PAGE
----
retaining the full value of other benefits. This is known as the 50/50 option
(the current scheme has no such flexible option).
6 For current scheme members, benefits for service prior to 1st April are
protected, including remaining ‘Rule of 85’ protection. Protected past service
continues to be based on final salary and current NPA.
7 Where scheme members are outsourced they will be able to stay in the scheme
on first and subsequent transfers (currently this is a choice for the new
All other terms remain as in the current scheme. Future scheme costs will be
monitored and controlled to ensure stability and affordability of the LGPS.
Further details on cost management and scheme governance will be released once
the ongoing discussions in the next part of the LGPS 2014 project are complete.
Heather Wakefield, UNISON National Secretary Local Government, Police and
Justice Section said:
“The negotiations over LGPS 2014 have been long and tough and have taken place
in a demanding political and economic climate. The process has shown that
UNISON, the LGA and the other local government unions can work productively
together in the best interests of LGPS members and potential members.
LGPS 2014 is a sustainable, defined benefit scheme, which is designed to
protect existing members and be affordable for the low paid and part-time
workers who are its majority. Under exacting circumstances, we have achieved
the best possible outcome.”
Full details available here – http://www.unison.org.uk/pensions/lgps.asp
Already there has been a lot of criticism
of the proposals. Key points that have been identified have been the scrapping
of the final salary pension scheme – which is against UNISON conference policy,
abandonment of a defined normal pension age – which again breaches union
In addition and of grave concern is the low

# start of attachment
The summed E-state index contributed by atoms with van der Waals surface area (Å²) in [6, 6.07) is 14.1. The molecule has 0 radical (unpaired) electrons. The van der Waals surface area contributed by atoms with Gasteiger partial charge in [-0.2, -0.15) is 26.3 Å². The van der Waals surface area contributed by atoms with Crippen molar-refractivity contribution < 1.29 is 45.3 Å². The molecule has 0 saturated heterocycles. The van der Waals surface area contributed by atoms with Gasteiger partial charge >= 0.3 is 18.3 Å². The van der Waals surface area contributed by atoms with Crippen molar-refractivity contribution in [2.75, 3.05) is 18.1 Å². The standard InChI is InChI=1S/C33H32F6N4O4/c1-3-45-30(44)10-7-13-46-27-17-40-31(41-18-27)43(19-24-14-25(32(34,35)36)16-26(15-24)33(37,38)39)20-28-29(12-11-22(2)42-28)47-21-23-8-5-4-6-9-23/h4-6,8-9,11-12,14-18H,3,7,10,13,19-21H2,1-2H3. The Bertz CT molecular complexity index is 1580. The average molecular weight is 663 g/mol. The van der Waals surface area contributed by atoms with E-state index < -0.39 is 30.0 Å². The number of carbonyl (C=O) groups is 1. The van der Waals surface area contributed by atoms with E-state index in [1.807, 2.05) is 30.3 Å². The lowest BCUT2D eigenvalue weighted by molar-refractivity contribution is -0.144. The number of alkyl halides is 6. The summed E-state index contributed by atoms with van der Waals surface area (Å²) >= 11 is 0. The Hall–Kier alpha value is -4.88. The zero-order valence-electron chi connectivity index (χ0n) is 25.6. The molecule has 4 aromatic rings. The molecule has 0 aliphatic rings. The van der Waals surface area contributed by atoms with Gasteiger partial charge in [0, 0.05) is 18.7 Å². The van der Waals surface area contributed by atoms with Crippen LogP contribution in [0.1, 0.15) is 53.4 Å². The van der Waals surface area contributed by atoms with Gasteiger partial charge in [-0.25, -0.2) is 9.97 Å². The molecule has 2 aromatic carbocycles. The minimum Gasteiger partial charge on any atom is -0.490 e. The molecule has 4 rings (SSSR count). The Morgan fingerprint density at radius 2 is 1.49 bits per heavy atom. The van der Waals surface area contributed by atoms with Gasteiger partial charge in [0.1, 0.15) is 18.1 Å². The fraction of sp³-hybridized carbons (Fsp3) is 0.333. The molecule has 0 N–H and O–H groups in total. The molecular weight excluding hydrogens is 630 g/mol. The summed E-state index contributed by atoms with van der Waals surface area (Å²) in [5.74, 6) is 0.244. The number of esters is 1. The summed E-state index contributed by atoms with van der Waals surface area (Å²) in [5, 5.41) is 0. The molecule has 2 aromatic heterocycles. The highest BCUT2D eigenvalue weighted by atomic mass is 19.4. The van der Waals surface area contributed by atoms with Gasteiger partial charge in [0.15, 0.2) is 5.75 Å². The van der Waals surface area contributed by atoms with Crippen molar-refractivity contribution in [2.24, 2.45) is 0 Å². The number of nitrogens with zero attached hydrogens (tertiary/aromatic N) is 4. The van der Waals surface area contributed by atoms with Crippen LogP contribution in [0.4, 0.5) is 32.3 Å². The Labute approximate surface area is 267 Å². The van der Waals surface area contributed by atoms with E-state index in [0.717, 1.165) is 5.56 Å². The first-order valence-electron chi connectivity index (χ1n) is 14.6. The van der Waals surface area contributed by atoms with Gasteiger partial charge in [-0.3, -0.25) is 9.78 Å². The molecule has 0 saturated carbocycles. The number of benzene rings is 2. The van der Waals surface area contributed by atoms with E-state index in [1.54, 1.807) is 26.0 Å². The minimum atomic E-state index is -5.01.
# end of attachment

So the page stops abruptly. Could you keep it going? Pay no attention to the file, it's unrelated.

figure for accrual rates. The Civil Service pension proposal of 1/42 per year
on a Career Average pension equated to 1/60th on a final salary
pension scheme. The proposal in the LGPS is 1/49th which represents
a 14.3% reduction. The key point, however, seems to be that
negotiators have traded off the accrual rate (1/49th) against
increases in contributions. Thus they will trumpet that there will be no
3% increase (we think), but this is only because at the end of the day we will
get a smaller pension.
The wave of opposition will only grow,
especially when the “devil in the detail” is revealed. The union leadership
will argue that we will be isolated if we oppose the proposals. However, at the
time of writing many of the pension disputes are rumbling on. UNISON health
workers rejected their deal on a low vote, but now Doctors and other health
workers are threatening strike action. Teachers and lecturers, civil servants,
are all still in dispute, as are UNISON. Even the police have demonstrated on
the streets in opposition to government plans.
problem for Heather Wakefield and Dave Prentis however is that under the
present conditions of austerity and economic instability there is very little
room for manoeuvre.
current conditions any deal struck between the government and the trade union
leaders is likely to be a sorry compromise. It is likely to come under pressure
from the City of London and the CBI, from the Tory press and their big business
backers who want to see our pensions driven into the ground. On the other hand
the deal will fall short of what members want or expect. UNISON Conference: Pensions issue rumbles on and on… May2012
UNISON members should read the detail of
these proposals. They represent a further attack on our standards of living and
Reject the proposals
Fight to protect our pensions